This week, I saved $1,100 on car repairs for our van – a 2000 Chevy Venture. How in the world did we save that kind of money to repair a cracked head gasket? You wouldn’t believe me if I told you. I barely believe it myself.
On our way home from the cottage two weeks ago, our van overheated. The temperature gauge was almost in the red, so I stopped immediately and gave it time to cool off.
Gratefully, I was driving the van instead of my wife, who was driving our other car – a Honda Pilot. I didn’t know what to do, or whether the vehicle was safe to drive, so I called our repair shop back home (40 miles away) and asked if it was safe to keep driving.
I usually always talk to the shop owner, a friend from church, who has always been good to us and has given us great service at a generous price. But this time I talked to one of his employees, because my friend has been off for two months due to some serious health issues.
So, the guy from the shop told me I definitely cannot drive it if the temperature gauge goes into the red, because I could crack the head gasket, which would be a major repair project because of all the labor that is involved.
Since I was 40 miles away from home, I didn’t even think about getting the van towed home. I figured I’d just find a repair shop close by, and see if i could drive it there. I found a shop about four miles away in the direction we were headed, but it took about an hour and a half to get there because I had to stop every so often to let the van cool down again.
Incidentally, I had forgotten that I have towing coverage on my auto insurance policy. That’s why I decided to drive it instead of get it towed.
The owner of the repair shop called me the next day and told me that it would cost about $1,700 for him to repair the vehicle – Yikes!
He explained that the overheating problem was caused by the thermostat, which needs to be replaced. And because it overheated to so much, the head gasket was cracked and had to be repaired as well. He said the prices for the parts aren’t so bad, but the labor costs are extremely high for this type of repair.
I didn’t know what to do – $1,700 would wipe out our emergency fund, and I have no idea if it’s really worth it to invest that kind of money in our 12 year old van with 170,000 miles on it – so I told him I’d call him back.
What would you do?
How to Save Money on Car Repair: Get a Second Opinion
I’ll tell you what I did – I decided to get a second opinion.
I called my regular repair shop back home (40 miles away) explained the situation, and asked them if $1,700 was a reasonable price.
The guy on the other end of the line said, “No way. We can do it for $850 to $900.”
That, right there, was an important lesson I learned when it comes to getting a major repair done – ask for a second opinion.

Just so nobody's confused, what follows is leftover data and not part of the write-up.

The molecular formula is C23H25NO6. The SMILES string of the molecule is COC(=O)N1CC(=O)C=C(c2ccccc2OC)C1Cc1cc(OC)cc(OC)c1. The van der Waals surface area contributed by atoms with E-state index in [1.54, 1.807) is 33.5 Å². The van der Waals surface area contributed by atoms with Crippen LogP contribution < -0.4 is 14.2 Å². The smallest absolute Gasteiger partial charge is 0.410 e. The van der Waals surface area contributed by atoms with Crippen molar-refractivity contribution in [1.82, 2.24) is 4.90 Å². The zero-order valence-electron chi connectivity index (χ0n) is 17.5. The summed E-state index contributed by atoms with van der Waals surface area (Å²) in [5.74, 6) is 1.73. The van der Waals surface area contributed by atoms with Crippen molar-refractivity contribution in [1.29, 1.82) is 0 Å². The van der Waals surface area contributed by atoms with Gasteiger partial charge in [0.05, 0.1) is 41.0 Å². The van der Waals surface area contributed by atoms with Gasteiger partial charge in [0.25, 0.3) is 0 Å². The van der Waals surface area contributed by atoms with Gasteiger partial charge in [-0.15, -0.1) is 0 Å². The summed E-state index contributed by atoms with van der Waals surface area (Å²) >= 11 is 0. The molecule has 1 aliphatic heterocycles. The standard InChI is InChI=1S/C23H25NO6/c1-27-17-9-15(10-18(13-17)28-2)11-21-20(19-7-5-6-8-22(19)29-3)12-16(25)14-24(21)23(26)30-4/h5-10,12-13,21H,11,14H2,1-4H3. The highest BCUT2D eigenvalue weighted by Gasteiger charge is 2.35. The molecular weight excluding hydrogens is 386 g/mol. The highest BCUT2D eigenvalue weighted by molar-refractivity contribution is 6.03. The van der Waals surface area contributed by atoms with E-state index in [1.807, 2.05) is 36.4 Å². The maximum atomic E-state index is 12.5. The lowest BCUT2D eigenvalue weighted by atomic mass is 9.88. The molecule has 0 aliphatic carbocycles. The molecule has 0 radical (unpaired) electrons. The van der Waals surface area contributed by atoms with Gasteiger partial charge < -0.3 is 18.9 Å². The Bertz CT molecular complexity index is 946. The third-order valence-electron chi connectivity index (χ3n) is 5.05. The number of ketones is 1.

The problem was…you guessed it…the van was 40 miles away from home.
How to Save Money on Car Repair: Check if You Have Towing Coverage
So, I’d have to pay to have it towed. I had no idea how much that would cost, but it still had to be cheaper than leaving here at this other place.
Then it hit me – I wonder if I have any kind of towing coverage on my Allied auto insurance policy (Allied is a division of Nationwide).
I called my insurance agent and discovered that we did indeed have towing coverage!
The insurance representative contacted the towing company and arranged for the van to be picked up and towed within the hour. Nationwide was on my side!
By the way, if you haven’t had a ticket in the last 3 years, you may be paying too much for auto insurance. Compare rates here and see for yourself.
That was on Friday, August 10. My usual repair shop back home said it would take them four or five days to get the repair work done. So we waited.
On the next Friday, August 17, at 8:30 in the morning, I got a call from the shop owner. The guy who had been off work for two months due to some health issues (He is getting better, thank the Lord!).
He said, “Rich, I have some good news and bad news.”
Between you and me, I figured he’s calling to tell me that the repair cost was going to be a lot larger than they figured. Or maybe they found some other issues that had to be dealt with – some other repairs that needed to be made.
“The good news,” he said, “Is that we got the van fixed for you yesterday.” The bad news is that our guy who took it for a test drive yesterday afternoon hasn’t brought the van back yet. We haven’t seen him or heard from him since 4:30 yesterday.
So, what happened to our van? And how did we save $1,100 on car repairs? I’ll explain more in the next post.
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